– NZ Herald

 

 


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  • MaryLou

    It’s a good case point for those who want to undermine the GCSB etc. Pakistan has been more accommodating of the Taleban than anyone, yet they’re not immune from the most horrendous of attacks. Head down, tail up just doesn’t save you.

    If the Afghans and the Pakistani’s can work together – who knows? They might even be able to finally deal with this threat. Best we all do the same.

  • Lemuzz

    Now would be a good time for the rest of the world join and fund the eradication of extremist terrorists.

    • MaryLou

      We’d have to be careful about funding it. Seems like the West has at one point or another, funded most of the terrorist groups that are now calling us their enemy! I’m all for working together, but there does seem some merit in letting everybody tackle it within their own sphere of influence – assuming of course, that they’re willing and able

      • Lemuzz

        If the terrorists are fighting for their survival they wont be concerned with who is funding their downfall

        • MaryLou

          It’s the afterwards that is always the problem. Training and funding people who are diametrically opposed to our beliefs and way of life, does appear to produce some difficulties long term

          • Mark

            I may have contributed funds during the 80’s to those Afgans killing commies,I can live with that. But yes we need a different approach.

          • Bob D

            In that case you may, along with the US government, have funded Al-Qaeda, since Al-Qaeda grew directly from the Mujahideen under Usama Bin Laden.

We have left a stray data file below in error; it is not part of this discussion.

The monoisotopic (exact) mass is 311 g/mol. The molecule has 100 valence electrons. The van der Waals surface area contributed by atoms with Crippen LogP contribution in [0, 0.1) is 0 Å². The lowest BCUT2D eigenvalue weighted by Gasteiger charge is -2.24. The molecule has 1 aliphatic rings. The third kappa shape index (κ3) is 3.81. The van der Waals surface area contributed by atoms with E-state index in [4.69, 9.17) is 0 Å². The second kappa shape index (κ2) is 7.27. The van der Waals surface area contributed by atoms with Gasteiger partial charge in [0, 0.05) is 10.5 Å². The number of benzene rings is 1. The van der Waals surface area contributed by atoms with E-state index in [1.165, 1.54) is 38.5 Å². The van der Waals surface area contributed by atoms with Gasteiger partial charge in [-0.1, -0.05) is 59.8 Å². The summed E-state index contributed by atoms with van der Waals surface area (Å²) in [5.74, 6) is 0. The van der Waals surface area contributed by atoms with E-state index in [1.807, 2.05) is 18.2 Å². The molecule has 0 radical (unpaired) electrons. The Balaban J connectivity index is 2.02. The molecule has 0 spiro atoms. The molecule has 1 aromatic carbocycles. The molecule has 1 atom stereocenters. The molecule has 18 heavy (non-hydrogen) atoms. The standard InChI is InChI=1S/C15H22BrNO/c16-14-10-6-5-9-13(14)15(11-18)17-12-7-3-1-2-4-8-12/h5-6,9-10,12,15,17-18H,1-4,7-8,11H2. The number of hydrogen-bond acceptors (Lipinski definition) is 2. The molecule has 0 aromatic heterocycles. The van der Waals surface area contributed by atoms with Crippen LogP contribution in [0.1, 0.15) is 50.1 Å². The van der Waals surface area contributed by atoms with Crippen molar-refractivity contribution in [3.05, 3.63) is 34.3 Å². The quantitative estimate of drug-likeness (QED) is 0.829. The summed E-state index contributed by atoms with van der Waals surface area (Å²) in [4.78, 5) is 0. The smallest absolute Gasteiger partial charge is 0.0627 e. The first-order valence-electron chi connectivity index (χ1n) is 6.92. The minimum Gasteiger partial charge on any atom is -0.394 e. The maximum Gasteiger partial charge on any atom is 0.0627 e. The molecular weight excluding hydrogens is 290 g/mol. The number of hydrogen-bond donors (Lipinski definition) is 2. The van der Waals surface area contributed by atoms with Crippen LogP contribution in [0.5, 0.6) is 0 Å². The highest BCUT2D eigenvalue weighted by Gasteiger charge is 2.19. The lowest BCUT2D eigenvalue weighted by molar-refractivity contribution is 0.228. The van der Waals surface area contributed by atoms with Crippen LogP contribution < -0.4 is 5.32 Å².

The Taliban, Al-Qaeda, IS are merely groups trying to fulfill the goals of Mohammed. There are plenty of others, and there will always be more that spring up.

          • Mark

            I know who I was supporting,Ahmed Shah Massoud. assassinated by the talaban. There is no doubt that some of the funds sent by the US ultimately funded Al-Qaeda.
            Hindsight is a wonderful thing.

          • MaryLou

            If Pakistan is serious about dealing with the problem i their own back yard (and it appears that they now are), I think that is the best way to deal with it. We can contribute by ensuring we keep our own back yard clean, and by ensuring we’re not exporting terrorists.

            The role I see for us overseas, is in places where the civillian poplulation is being actively slaughtered, with precisely no means of fighting back – ie the Yazidi’s and other minority groups targeted by ISIS. The Kurds seem to be doing well, the Iraqi’s seem inherently useless, but long-term our interventions seem to get us nowhere without the will and resolve of the governments in the area.

            What we do, must be targeted and well-defined

      • Michael_l_c

        Follow the money. The taliban as with isis survive because of funding. Never provide funds provide tightly run projects, employ the locals but oversee it. Supply clinics, hospitals & schools constructed in shipping containers. Create roads oversee the contracts, have the locals do the hard work. Drill wells or employ locals to dig them. Irrigation projects etc.

        • MaryLou

          Yes, I agree with all of that. Somehow the locals (ie Iraqi army) do need to learn how to win their own battles against this type of threat though, but we’ve seen what years of funding, training etc achieved – capitulation at the first sign of a gunfight.

          So – what can we do as outsiders, that is different to what has been tried before in this regard?